Making a balanced plan

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  • #29523
    Saxy Matt
    Member

    Hello everyone! I’m new to this website but i have been lurking around and I have a question on making a balanced routine that won’t over work/develop certain bodyparts. I just read convict conditioning and am reading the second one, I’m doing the progressions but also adding in other things because of my activity level (I’m a senior in high school and on the swim team). Here is my plan so far:

    monday: squats, lunges, GHR, and calf work

    Tuesday: push-ups (archer, shuttle, diamonds, standard) and dips

    wednesday: rest (I usually have play practice and show choir so I’ll be at school until 9)

    thursday: pull ups, rows, levers

    friday: bridge, grip work

    Saturday: handstand, crow stand, elbow levers (working up to it)

    Sunday: leg raises and L holds

    let me know what you think about this, and also if there area aything I should add or take away, I don’t know if there is enough shoulder work. Thanks!

    #29524
    Robby Taylor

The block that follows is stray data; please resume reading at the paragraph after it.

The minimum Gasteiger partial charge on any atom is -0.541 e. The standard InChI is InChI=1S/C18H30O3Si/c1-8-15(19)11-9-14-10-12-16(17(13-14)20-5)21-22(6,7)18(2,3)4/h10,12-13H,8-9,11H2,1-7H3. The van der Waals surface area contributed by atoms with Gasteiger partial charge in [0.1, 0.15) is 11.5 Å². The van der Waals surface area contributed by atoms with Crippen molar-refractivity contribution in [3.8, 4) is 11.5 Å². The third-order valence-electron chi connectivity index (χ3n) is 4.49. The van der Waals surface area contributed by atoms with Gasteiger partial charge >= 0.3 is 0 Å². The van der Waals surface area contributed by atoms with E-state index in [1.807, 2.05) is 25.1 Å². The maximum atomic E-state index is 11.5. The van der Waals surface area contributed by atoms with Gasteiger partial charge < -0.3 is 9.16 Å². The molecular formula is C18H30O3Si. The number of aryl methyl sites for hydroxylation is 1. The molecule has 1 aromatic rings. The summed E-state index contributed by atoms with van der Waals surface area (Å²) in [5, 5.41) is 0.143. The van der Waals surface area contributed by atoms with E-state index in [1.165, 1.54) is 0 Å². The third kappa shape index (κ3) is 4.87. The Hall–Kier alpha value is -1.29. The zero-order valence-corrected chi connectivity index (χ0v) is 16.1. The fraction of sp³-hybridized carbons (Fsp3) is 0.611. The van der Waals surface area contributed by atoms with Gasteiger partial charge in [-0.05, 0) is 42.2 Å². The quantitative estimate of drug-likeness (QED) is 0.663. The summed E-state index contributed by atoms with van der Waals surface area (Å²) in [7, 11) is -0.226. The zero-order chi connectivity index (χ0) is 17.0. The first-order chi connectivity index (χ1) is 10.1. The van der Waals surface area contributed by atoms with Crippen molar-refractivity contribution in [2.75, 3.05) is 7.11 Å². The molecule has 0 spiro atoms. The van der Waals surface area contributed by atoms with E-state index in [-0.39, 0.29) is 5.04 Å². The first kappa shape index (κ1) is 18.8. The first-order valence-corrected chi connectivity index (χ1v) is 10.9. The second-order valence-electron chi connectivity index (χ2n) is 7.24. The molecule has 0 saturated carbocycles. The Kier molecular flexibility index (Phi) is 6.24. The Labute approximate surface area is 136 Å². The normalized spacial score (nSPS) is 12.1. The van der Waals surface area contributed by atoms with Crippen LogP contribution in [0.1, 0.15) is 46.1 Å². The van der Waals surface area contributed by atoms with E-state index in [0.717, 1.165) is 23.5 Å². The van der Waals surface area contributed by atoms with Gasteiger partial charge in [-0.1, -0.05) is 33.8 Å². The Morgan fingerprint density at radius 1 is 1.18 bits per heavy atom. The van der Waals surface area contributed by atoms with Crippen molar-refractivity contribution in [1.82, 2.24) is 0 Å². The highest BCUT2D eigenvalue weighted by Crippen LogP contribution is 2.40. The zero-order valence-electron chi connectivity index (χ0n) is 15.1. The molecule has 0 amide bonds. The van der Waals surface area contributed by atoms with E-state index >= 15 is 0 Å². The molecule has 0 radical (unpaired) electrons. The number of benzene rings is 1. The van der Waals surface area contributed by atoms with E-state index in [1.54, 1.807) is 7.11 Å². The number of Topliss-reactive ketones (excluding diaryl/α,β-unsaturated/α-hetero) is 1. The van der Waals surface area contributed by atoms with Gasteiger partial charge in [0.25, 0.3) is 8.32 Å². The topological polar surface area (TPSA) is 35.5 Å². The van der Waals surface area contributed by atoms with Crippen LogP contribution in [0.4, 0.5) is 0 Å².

Member

    The only problem is, you’re only doing pulling and pushing each once a week, so your progress won’t come that quickly. It’s hard to do a lot of everything frequently, I understand. The thing is, people tend to recover from calisthenics more quickly than weightlifting. So you don’t need a day for each muscle group so that everything gets hit hard and also has time to recover. But there are a couple of easy solutions.

    First, you can use the grease the groove method. Pick an exercise that you want to improve at. You said you might want more shoulder work. Have you attempted handstand push ups at a wall? If you can do these safely, you might want to do this exercise throughout the day.

    Another option is to do more full body workouts, instead of just focusing on one exercise type. I will usually have an upper body pull, upper body push, and one or two lower body exercises. I find that I can hit each muscle group more frequently and ultimately do more work. So, since you aren’t constantly doing push up variations, each set is more solid. Even though you’re not doing as many sets, it’s more than offset by the fact that you’re doing it for multiple days a week. Plus, as far as training your nervous system for skill building is concerned, it is better to do something more frequently.

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